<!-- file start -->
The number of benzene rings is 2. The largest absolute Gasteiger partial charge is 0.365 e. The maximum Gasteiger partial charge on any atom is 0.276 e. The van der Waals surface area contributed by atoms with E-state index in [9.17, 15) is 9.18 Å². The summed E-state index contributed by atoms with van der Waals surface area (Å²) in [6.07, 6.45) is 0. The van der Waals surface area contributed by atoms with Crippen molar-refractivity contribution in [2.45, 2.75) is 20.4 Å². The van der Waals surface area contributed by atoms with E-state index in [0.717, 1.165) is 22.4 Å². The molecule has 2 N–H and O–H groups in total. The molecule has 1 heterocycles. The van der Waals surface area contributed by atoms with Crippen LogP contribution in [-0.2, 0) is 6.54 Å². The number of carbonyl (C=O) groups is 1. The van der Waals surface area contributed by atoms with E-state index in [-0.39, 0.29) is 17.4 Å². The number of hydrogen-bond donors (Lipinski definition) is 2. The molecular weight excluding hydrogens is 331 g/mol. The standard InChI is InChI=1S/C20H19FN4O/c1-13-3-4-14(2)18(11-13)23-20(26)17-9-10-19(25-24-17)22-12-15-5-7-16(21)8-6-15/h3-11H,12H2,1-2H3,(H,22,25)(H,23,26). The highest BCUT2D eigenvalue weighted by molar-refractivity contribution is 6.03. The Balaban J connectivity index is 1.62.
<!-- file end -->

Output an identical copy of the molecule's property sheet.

The number of benzene rings is 2. The largest absolute Gasteiger partial charge is 0.365 e. The maximum Gasteiger partial charge on any atom is 0.276 e. The van der Waals surface area contributed by atoms with E-state index in [9.17, 15) is 9.18 Å². The summed E-state index contributed by atoms with van der Waals surface area (Å²) in [6.07, 6.45) is 0. The van der Waals surface area contributed by atoms with Crippen molar-refractivity contribution in [2.45, 2.75) is 20.4 Å². The van der Waals surface area contributed by atoms with E-state index in [0.717, 1.165) is 22.4 Å². The molecule has 2 N–H and O–H groups in total. The molecule has 1 heterocycles. The van der Waals surface area contributed by atoms with Crippen LogP contribution in [-0.2, 0) is 6.54 Å². The number of carbonyl (C=O) groups is 1. The van der Waals surface area contributed by atoms with E-state index in [-0.39, 0.29) is 17.4 Å². The number of hydrogen-bond donors (Lipinski definition) is 2. The molecular weight excluding hydrogens is 331 g/mol. The standard InChI is InChI=1S/C20H19FN4O/c1-13-3-4-14(2)18(11-13)23-20(26)17-9-10-19(25-24-17)22-12-15-5-7-16(21)8-6-15/h3-11H,12H2,1-2H3,(H,22,25)(H,23,26). The highest BCUT2D eigenvalue weighted by molar-refractivity contribution is 6.03. The Balaban J connectivity index is 1.62.